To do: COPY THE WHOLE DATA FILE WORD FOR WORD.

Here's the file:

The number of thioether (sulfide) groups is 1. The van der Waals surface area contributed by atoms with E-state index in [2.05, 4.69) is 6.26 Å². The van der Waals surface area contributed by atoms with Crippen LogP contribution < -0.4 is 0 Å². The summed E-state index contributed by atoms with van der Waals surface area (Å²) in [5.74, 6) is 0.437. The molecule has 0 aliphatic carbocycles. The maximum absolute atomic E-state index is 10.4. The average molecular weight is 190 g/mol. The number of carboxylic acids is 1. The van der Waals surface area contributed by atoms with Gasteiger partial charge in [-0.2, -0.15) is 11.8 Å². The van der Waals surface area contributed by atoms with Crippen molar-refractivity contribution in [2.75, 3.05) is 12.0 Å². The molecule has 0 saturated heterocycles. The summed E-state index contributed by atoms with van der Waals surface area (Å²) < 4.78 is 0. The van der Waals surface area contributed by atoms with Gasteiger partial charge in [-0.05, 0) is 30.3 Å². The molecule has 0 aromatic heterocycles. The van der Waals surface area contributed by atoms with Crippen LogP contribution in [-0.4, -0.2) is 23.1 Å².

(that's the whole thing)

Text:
The number of thioether (sulfide) groups is 1. The van der Waals surface area contributed by atoms with E-state index in [2.05, 4.69) is 6.26 Å². The van der Waals surface area contributed by atoms with Crippen LogP contribution < -0.4 is 0 Å². The summed E-state index contributed by atoms with van der Waals surface area (Å²) in [5.74, 6) is 0.437. The molecule has 0 aliphatic carbocycles. The maximum absolute atomic E-state index is 10.4. The average molecular weight is 190 g/mol. The number of carboxylic acids is 1. The van der Waals surface area contributed by atoms with Gasteiger partial charge in [-0.2, -0.15) is 11.8 Å². The van der Waals surface area contributed by atoms with Crippen molar-refractivity contribution in [2.75, 3.05) is 12.0 Å². The molecule has 0 saturated heterocycles. The summed E-state index contributed by atoms with van der Waals surface area (Å²) < 4.78 is 0. The van der Waals surface area contributed by atoms with Gasteiger partial charge in [-0.05, 0) is 30.3 Å². The molecule has 0 aromatic heterocycles. The van der Waals surface area contributed by atoms with Crippen LogP contribution in [-0.4, -0.2) is 23.1 Å².